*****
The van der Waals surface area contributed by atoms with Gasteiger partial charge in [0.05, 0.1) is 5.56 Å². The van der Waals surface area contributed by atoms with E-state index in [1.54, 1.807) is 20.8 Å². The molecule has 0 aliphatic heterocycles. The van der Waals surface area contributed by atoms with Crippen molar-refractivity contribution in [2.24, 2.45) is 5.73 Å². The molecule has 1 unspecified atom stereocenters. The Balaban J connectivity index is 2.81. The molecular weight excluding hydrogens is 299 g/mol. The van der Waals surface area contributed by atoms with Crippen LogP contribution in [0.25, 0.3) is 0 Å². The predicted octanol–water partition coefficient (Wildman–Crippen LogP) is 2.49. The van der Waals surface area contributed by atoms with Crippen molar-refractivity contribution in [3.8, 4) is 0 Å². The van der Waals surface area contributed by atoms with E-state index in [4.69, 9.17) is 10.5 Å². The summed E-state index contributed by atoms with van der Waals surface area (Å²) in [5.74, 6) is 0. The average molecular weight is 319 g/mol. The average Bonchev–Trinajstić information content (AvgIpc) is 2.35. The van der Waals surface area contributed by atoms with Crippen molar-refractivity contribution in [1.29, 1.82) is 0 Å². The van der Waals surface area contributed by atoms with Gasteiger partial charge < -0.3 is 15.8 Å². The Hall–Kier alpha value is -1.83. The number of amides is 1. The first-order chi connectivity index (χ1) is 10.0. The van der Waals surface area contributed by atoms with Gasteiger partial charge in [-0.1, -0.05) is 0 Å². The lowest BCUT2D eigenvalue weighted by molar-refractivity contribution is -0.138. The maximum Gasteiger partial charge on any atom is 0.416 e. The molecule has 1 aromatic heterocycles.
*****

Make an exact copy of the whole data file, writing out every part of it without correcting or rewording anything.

The van der Waals surface area contributed by atoms with Gasteiger partial charge in [0.05, 0.1) is 5.56 Å². The van der Waals surface area contributed by atoms with E-state index in [1.54, 1.807) is 20.8 Å². The molecule has 0 aliphatic heterocycles. The van der Waals surface area contributed by atoms with Crippen molar-refractivity contribution in [2.24, 2.45) is 5.73 Å². The molecule has 1 unspecified atom stereocenters. The Balaban J connectivity index is 2.81. The molecular weight excluding hydrogens is 299 g/mol. The van der Waals surface area contributed by atoms with Crippen LogP contribution in [0.25, 0.3) is 0 Å². The predicted octanol–water partition coefficient (Wildman–Crippen LogP) is 2.49. The van der Waals surface area contributed by atoms with Crippen molar-refractivity contribution in [3.8, 4) is 0 Å². The van der Waals surface area contributed by atoms with E-state index in [4.69, 9.17) is 10.5 Å². The summed E-state index contributed by atoms with van der Waals surface area (Å²) in [5.74, 6) is 0. The average molecular weight is 319 g/mol. The average Bonchev–Trinajstić information content (AvgIpc) is 2.35. The van der Waals surface area contributed by atoms with Crippen molar-refractivity contribution in [1.29, 1.82) is 0 Å². The van der Waals surface area contributed by atoms with Gasteiger partial charge < -0.3 is 15.8 Å². The Hall–Kier alpha value is -1.83. The number of amides is 1. The first-order chi connectivity index (χ1) is 10.0. The van der Waals surface area contributed by atoms with Gasteiger partial charge in [-0.1, -0.05) is 0 Å². The lowest BCUT2D eigenvalue weighted by molar-refractivity contribution is -0.138. The maximum Gasteiger partial charge on any atom is 0.416 e. The molecule has 1 aromatic heterocycles.